By Deborah J. Hopkins, May 22, 2023

A recently issued non-precedential MSPB case caught my attention: an appeal involving a proposed removal that the Deciding Official (DO) mitigated to a demotion. In most cases, if a DO mitigates a proposed removal, it’s because the DO doesn’t sustain some of the charges or thinks a removal penalty is too severe in light of the misconduct and the aggravating factors. In this case, though, I think most FELTG readers would agree the misconduct the DO sustained is egregious – and yet the DO still decided removal was not appropriate. Ditch v. FDIC, DE-0752-15-0022-I-1 (Feb, 28, 2023)(NP).

The DO sustained ten specifications of conduct unbecoming a supervisor against the appellant, a GS-13 Supervisory Examiner:

  1. The appellant had sex with a subordinate female employee, off duty, on two occasions.
  2. The appellant, the subordinate female employee, and another employee whom the appellant supervised went to a bar and drank during duty hours.
  3. While at the bar, the appellant insisted that the subordinate female employee drink a shot of whiskey, saying, “drink it, come on, don’t be a p*ssy.”
  4. The appellant and the subordinate female employee kissed while at the bar.
  5. The appellant certified the subordinate female employee’s timesheet for that day as working her regular 8-hour shift, instead of accounting for the time she spent with him at the bar.
  6. Despite the subordinate female employee advising the appellant she was only interested in a professional relationship, on two occasions while they both were on duty, the appellant expressed his continued romantic feelings to her.
  7. The next day, the appellant sent the subordinate female employee a text message also saying that he had feelings for her.
  8. The appellant stated he was going to find a way to reassign the subordinate female employee.
  9. Two weeks later, the appellant instructed the subordinate female employee to meet with him during duty hours, at which time he asked her if they had a chance for a personal relationship and if she had feelings for him.
  10. The appellant, during duty hours, told another subordinate employee of his romantic feelings for the subordinate female employee and that he had slept with her.

According to the case, the DO considered the Douglas factors and found “the appellant’s misconduct very serious as it caused ‘significant disruption to the efficiency of the Denver’ office, particularly because as a supervisor the appellant was entrusted with significant responsibilities, including acting as a role model, demonstrating good judgment, developing members of his team, fostering a positive workplace culture, and promoting teamwork.” Id. at 10.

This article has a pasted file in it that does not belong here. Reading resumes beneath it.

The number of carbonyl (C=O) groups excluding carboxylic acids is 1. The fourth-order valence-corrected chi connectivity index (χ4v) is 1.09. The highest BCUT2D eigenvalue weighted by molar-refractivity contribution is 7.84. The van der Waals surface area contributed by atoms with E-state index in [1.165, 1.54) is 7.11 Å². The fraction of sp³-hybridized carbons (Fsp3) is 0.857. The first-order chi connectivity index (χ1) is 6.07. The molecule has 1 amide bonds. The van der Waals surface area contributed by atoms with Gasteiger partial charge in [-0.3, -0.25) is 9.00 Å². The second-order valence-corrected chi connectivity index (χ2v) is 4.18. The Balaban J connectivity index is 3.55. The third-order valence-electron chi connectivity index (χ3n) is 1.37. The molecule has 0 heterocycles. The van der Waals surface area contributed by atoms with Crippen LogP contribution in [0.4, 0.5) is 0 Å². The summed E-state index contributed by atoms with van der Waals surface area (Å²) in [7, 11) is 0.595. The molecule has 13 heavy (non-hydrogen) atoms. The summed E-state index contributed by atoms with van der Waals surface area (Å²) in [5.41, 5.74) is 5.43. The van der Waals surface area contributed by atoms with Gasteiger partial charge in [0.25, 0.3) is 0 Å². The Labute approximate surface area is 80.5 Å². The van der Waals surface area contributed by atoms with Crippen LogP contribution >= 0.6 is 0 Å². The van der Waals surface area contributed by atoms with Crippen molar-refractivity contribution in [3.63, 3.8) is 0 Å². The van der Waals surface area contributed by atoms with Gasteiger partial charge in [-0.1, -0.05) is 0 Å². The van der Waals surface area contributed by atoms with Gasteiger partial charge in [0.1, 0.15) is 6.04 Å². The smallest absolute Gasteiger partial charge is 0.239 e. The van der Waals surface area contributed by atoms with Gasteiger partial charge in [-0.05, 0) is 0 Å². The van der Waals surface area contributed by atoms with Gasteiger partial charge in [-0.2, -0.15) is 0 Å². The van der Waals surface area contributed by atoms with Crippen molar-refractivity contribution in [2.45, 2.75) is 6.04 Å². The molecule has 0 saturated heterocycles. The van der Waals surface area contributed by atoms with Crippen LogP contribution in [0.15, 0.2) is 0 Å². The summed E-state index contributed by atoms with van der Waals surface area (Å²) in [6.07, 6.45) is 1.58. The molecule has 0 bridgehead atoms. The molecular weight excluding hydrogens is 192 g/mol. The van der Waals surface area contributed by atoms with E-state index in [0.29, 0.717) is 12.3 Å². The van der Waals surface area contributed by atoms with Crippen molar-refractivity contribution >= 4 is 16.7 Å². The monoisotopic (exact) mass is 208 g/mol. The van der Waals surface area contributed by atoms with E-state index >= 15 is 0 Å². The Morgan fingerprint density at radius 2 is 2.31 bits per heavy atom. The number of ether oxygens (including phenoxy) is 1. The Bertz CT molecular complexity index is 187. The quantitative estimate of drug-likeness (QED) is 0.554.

But the DO also found significant mitigating factors, including that the appellant had “no past disciplinary record, he had 25 years of service, he got along with fellow workers, he was dependable, and, due to his 25 years of satisfactory performance as a Bank Examiner, she believed that he had the ability to perform in that position.” Id.

If you’re like me, you might look at these facts and think the DO got it wrong, and that her view of holding a supervisor to a higher standard is different than yours. But if you, like me, are an advisor to supervisors in agency actions, then you also know that, according to 5 CFR § 752 (and most likely, your agency’s policy), it’s the supervisors and managers who make these decisions. Your role is limited to providing advice on legality and options, leaving the decision up to the DO. The Board found the penalty to be within the bounds of reasonableness and upheld the demotion.

I won’t get on a soapbox here, but I would be remiss if I didn’t mention the potential liability for a finding of a hostile work environment in this case if the suspension did not promptly correct this offensive behavior, but that’s a different article for a different day.

For more on this topic, join me on Aug. 1 for Charges and Penalties Under the New MSPB, which is part of our brand-new five-day Federal Workplace 2023: Accountability, Challenges, and Trends event. [email protected]

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